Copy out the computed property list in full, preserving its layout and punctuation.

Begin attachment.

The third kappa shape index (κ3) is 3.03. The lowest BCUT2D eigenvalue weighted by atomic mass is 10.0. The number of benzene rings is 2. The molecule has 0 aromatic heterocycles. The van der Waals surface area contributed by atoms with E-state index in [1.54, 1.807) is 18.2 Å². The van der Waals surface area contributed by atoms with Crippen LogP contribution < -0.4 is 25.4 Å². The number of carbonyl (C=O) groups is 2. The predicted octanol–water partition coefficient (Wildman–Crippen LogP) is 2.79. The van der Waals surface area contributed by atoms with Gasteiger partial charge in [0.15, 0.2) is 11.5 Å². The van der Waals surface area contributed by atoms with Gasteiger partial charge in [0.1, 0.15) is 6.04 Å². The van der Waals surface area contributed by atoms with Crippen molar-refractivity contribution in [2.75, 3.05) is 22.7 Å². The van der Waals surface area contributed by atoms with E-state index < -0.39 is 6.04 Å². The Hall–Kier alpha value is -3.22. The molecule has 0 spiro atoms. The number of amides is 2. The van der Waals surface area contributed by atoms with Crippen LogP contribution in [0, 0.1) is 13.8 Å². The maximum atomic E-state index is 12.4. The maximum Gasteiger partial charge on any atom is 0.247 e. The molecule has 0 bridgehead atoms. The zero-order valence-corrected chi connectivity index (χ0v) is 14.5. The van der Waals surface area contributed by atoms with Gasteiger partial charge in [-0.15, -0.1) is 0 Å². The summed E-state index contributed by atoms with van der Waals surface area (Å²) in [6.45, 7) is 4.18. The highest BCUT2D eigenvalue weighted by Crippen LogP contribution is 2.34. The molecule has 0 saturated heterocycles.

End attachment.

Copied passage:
The third kappa shape index (κ3) is 3.03. The lowest BCUT2D eigenvalue weighted by atomic mass is 10.0. The number of benzene rings is 2. The molecule has 0 aromatic heterocycles. The van der Waals surface area contributed by atoms with E-state index in [1.54, 1.807) is 18.2 Å². The van der Waals surface area contributed by atoms with Crippen LogP contribution < -0.4 is 25.4 Å². The number of carbonyl (C=O) groups is 2. The predicted octanol–water partition coefficient (Wildman–Crippen LogP) is 2.79. The van der Waals surface area contributed by atoms with Gasteiger partial charge in [0.15, 0.2) is 11.5 Å². The van der Waals surface area contributed by atoms with Gasteiger partial charge in [0.1, 0.15) is 6.04 Å². The van der Waals surface area contributed by atoms with Crippen molar-refractivity contribution in [2.75, 3.05) is 22.7 Å². The van der Waals surface area contributed by atoms with E-state index < -0.39 is 6.04 Å². The Hall–Kier alpha value is -3.22. The molecule has 0 spiro atoms. The number of amides is 2. The van der Waals surface area contributed by atoms with Crippen LogP contribution in [0, 0.1) is 13.8 Å². The maximum atomic E-state index is 12.4. The maximum Gasteiger partial charge on any atom is 0.247 e. The molecule has 0 bridgehead atoms. The zero-order valence-corrected chi connectivity index (χ0v) is 14.5. The van der Waals surface area contributed by atoms with Gasteiger partial charge in [-0.15, -0.1) is 0 Å². The summed E-state index contributed by atoms with van der Waals surface area (Å²) in [6.45, 7) is 4.18. The highest BCUT2D eigenvalue weighted by Crippen LogP contribution is 2.34. The molecule has 0 saturated heterocycles.